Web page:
5 AUGUST 1916, Page 13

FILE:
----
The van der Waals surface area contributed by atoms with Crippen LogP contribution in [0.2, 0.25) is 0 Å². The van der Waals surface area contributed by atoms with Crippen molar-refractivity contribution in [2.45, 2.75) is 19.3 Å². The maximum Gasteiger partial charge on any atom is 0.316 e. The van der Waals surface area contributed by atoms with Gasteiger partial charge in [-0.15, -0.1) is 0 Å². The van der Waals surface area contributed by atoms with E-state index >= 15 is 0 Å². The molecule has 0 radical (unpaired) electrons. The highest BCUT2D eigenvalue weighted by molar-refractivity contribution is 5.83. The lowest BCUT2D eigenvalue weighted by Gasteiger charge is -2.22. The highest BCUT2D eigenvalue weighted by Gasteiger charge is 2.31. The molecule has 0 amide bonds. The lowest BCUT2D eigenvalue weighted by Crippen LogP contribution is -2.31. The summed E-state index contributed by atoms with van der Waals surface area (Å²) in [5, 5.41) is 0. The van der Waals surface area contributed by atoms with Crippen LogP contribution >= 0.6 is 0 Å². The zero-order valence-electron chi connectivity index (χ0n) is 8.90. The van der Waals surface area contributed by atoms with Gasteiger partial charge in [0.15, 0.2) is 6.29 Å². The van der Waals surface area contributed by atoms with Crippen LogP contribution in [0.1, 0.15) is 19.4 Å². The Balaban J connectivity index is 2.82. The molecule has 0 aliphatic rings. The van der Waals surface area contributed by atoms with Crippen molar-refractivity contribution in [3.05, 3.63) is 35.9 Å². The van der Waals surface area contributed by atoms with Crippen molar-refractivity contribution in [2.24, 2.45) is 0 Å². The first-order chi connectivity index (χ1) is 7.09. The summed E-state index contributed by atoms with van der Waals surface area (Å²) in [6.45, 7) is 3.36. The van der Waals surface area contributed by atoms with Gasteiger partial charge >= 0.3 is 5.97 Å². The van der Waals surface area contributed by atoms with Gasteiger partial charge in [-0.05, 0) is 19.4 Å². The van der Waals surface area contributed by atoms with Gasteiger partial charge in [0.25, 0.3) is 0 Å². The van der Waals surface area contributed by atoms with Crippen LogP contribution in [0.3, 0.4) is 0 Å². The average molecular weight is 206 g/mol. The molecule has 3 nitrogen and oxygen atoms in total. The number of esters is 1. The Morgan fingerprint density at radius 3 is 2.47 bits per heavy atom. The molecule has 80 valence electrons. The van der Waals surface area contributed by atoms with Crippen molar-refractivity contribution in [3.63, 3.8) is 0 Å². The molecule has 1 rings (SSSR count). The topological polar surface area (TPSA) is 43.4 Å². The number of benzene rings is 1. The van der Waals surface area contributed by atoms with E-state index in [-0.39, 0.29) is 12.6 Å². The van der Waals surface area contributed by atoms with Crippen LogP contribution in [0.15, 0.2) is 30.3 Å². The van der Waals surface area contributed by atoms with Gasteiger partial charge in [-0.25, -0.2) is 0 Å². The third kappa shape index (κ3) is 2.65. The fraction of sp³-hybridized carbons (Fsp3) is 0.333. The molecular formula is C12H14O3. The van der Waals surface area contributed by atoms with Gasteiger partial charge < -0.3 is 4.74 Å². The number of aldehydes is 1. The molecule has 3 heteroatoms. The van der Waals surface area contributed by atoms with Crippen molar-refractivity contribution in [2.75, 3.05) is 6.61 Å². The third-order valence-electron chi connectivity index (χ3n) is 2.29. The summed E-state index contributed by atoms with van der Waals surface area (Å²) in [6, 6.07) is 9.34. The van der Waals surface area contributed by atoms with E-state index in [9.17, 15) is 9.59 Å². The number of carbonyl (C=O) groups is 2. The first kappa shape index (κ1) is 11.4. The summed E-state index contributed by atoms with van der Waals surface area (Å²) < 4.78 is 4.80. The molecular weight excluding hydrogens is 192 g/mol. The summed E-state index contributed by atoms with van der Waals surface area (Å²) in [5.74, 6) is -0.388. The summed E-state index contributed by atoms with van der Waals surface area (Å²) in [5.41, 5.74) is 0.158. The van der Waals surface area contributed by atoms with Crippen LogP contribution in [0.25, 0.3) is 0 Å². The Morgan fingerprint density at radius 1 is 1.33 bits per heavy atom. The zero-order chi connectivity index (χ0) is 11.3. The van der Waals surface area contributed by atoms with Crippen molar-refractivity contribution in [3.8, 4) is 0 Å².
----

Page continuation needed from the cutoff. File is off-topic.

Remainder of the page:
(To THE EDITOR Or THE " SPECTATOR."( Sre,—In his generally fair and sympathetic review of Mr. Norris's latest novel, Proud Peter, your reviewer writes : " Saints who sacrifice all to their principles and sinners who practise the maxim esto peccator et pecca fortiter find no place in his pages." It is true that Mr. Norris does not represent many or any of his characters making sacrifices for impersonal causes, but no one could represent cases of more absolute self-immolation for the sake of others, of which the work reviewed is an instance ; and his debonair villains, who take advantage of the here's sacrifices, are by no means wanting in blackness. The more natural criticism is that the unselfishness of the heroes is too high- pitched. Indeed, your reviewer admits that Mr. Norris's characters " do occasionally display fine and even heroic qualities in trying circum- stances." He adds that they " make very little fuss about it, and take very little credit to themselves for their magnanimity." Exactly; but surely that is to say that they are not " ordinary people, normal people, or people who deviate but slightly from the norm."—I am,